For me, the Vietnam War began on June 14, 1974, less than a year before that final helicopter took off from the roof of the American Embassy in Saigon. It was my 18th birthday, and I dutifully drove down to the county courthouse and registered for the draft. There was no draft anymore, of course; it had ended the year before. But you were still supposed to register, just in case. In fact, it was a federal offense not to register, punishable by five years in prison and/or a $10,000 fine. I'd always wondered what I would do if drafted. My older brothers were among the millions of young American men who found ways to avoid the draft ' 4F for one, a sudden wife and kid for the other. But I didn't have their...courage. Though terrified of going to Vietnam, I was even more afraid of being thought a coward.
I was theoretically opposed to the war, even participated in the cutest little teach-in you ever saw my sophomore year in high school. But the fact is, I didn't really understand what was going on over there. I was too young, too stupid. And that didn't change very much when I went away to college at the University of Illinois, which, in the fall of 1974, was still meting out punishment to antiwar activists. (A popular political-science professor was denied tenure.) Strangely enough, the war almost never came up in class, as if that was all behind us. Like many others my age, I felt that, as far as understanding the war went, I'd arrived at the seminar several years too late. A poly-sci major myself, I resolved to catch up. And five years later, I finally did.
That's when I first saw Apocalypse Now, Francis Coppola's journey into the moral and physical squalor of what we call the Vietnam War but the Vietnamese, returning the favor, call the American War. If the Vietnamese-American War already resembled a Hollywood blockbuster, with a budget of $120 billion and a cast of millions, then Apocalypse Now may be as close as we'll ever get to a sequel ' a gargantuan film that seems to have swallowed the war whole and spewed it back on the screen. "My film is not about Vietnam," Coppola told reporters from all over the world at the 1979 Cannes Film Festival, where he debuted Apocalypse Now as a work in progress. "It is Vietnam." With the same mixture of grandeur and delusions thereof, Coppola had also suggested that his film would win the Nobel Peace Prize.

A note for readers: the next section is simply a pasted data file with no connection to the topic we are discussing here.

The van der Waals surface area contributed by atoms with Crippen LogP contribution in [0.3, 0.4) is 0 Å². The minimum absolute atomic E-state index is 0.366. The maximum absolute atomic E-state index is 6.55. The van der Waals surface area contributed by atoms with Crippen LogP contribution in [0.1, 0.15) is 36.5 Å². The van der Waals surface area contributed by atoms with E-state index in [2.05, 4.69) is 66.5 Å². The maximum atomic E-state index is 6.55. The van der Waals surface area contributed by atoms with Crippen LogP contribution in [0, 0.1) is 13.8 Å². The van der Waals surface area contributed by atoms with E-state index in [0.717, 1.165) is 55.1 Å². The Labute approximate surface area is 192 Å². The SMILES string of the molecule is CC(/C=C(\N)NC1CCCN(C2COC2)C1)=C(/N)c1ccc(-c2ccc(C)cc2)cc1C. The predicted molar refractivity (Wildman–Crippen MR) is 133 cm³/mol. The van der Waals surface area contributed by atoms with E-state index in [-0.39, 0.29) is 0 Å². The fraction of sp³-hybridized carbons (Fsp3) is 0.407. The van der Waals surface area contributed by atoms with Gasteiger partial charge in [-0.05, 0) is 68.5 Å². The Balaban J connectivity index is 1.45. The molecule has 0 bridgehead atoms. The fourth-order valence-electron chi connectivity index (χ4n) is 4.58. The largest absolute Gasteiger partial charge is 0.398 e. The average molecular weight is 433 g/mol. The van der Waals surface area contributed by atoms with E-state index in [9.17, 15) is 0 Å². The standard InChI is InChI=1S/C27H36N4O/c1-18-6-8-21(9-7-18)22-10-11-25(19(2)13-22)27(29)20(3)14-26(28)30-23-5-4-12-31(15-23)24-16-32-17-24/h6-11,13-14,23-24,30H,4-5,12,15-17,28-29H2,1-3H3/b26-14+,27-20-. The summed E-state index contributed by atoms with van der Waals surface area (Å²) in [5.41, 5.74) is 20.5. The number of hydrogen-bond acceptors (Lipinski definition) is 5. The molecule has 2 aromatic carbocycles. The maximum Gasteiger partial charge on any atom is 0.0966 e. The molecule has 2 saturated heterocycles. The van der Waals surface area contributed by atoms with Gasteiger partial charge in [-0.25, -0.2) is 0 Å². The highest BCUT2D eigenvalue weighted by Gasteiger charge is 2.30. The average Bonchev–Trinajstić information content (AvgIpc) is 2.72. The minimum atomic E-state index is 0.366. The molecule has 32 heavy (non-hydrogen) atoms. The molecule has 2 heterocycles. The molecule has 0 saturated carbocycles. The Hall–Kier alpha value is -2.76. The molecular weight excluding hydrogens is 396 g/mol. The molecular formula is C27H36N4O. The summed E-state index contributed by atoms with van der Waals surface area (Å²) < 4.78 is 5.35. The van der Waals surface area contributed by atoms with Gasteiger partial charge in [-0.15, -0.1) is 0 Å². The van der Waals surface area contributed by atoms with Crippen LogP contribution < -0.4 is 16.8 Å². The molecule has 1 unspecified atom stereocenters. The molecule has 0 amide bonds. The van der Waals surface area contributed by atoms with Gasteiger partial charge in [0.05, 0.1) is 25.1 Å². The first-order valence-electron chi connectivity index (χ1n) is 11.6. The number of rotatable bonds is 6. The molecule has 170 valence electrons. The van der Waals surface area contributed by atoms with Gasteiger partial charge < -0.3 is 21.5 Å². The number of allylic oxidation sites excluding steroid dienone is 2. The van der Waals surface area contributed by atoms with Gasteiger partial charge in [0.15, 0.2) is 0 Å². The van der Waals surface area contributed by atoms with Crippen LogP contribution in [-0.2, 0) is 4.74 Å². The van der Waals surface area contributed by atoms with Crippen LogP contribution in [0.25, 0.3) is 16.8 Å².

It didn't. Nor did it win the Academy Award for Best Picture. Nor did it win over the country's top movie critics, many of whom liked the first two-thirds and loathed the final third, which they considered both pretentious and boring. Audiences, too, were divided. "Half the people thought it was a masterpiece," Coppola told Rolling Stone after a sneak preview, "and half the people thought it was a piece of shit." Personally, I thought it was both. Like the war itself, Apocalypse Now was an act of monumental hubris, an attempt to find not just the craziness of this particular war but the craziness of all wars ' the Unholy Grail that lies deep inside the human heart. The result, which partakes of both tragedy and farce, was at best a flawed masterpiece. All I knew at the time was, it blew my mind.